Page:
There’s just something about a woman screaming in your face about sexual harassment and wage discrimination that’s bound to provoke some kind of reaction. Shawna Potter hasn’t long left the stage where she led unanimous chants of “Fuck Trump!” when, during our post-performance interview, a man approaches the War on Women singer to give his personal thanks.
“I love performing in front of people who’ve never seen us play before, because you can see that lightbulb moment where our music starts to make them think differently,” says Shawna. The man had never heard of the band before that night, but War on Women specialise in challenging the status quo through their unique strand of feminism. It is a perspective that is consciously and completely confrontational about trans-inclusive feminism and LGBTQ+ rights, something which is absent not only from the mainstream but from the punk and hardcore scene as well.
Tonight’s venue is The Owl Sanctuary in Norwich, and with its vehement zero tolerance policy towards any form of “racism, homophobia, transphobia or generally being a bullying dickhead” (see website), they couldn’t have picked a better band to amplify this message.
Given the confrontational nature of the name War on Women, I half-expected to see a room full of women that I probably wouldn’t speak to, despite being able to identify on some level of sisterhood and understanding. Instead, their audience was a healthy, almost perfectly designed reflection of their shared political ethos. In addition to the kind of woman I’d imagined (who wouldn’t look out of place in 1991 at International Pop Underground’s Girl Night), there were middle-aged dad rockers, gay people, straight people, trans-people of colour… Even the heavily bearded, exclusively male support bands sported War on Women t-shirts, and at one point joined in with the main show to scream the lyrics alongside the woman of the hour, Shawna Potter.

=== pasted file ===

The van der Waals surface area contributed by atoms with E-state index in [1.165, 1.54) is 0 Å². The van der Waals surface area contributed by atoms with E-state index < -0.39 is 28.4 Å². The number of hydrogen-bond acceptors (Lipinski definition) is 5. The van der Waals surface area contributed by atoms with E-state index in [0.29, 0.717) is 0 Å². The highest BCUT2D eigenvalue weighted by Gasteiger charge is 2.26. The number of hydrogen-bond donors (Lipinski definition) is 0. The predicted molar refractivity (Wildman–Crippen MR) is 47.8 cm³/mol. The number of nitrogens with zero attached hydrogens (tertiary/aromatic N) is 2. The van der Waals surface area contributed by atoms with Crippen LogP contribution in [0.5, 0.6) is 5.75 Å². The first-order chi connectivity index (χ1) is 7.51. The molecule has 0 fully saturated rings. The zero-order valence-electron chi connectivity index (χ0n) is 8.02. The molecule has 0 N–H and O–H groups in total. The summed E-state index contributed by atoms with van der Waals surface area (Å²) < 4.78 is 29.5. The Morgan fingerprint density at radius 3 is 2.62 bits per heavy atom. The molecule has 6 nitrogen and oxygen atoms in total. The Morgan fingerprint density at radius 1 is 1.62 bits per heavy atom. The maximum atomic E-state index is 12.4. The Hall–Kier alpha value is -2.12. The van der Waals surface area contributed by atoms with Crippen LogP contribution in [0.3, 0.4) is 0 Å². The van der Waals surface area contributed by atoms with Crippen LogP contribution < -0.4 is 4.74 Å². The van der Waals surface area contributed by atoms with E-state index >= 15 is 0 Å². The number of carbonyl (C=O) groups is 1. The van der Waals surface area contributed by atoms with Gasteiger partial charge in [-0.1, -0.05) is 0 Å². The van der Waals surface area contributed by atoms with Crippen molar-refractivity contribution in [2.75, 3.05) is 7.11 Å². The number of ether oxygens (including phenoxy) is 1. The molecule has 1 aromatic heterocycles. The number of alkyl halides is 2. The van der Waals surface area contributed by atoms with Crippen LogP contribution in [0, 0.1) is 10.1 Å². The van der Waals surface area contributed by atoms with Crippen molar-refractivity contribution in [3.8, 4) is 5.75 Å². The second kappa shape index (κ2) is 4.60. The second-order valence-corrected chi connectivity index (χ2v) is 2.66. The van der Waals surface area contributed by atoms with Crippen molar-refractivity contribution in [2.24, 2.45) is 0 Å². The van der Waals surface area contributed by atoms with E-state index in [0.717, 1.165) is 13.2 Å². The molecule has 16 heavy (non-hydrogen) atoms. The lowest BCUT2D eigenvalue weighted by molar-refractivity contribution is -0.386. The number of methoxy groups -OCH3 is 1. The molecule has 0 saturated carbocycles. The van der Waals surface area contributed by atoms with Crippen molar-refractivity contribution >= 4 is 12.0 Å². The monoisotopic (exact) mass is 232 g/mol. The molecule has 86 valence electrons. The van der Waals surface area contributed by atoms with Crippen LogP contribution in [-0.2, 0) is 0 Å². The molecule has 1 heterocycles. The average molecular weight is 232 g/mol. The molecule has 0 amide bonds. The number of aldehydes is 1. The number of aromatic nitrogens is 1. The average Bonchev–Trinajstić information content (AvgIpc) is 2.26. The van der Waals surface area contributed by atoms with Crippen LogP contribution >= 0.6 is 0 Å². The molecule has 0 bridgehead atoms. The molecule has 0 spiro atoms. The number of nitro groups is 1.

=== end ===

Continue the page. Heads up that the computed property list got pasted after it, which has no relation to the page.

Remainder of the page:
In the ten minutes I’m granted to speak to Shawna after the show, I ask her what she thinks about the current wave of pop feminism: “I have mixed feelings. I think that Beyoncé standing in front of a big bright light at the VMAs is a great vehicle for someone in a small town finding out about feminism, but it’s been taken away from its meaning. [Feminism] has become a buzzword rather than a movement.”
War on Women’s political ethos serves, in part, to highlight what they feel people are doing wrong, whether that be Beyoncé sending out misleading messages about feminism or Donald Trump spouting his unschooled political rhetoric. And while America might be far away, Shawna proved tonight that if you scream loud enough, people will hear. As the chants of “Fuck Trump!” rumbled throughout the venue, it became clear that War on Women’s own messages were resonating with the crowd. Rest assured, I joined in wholeheartedly.
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Cover photo by Bradley James Allen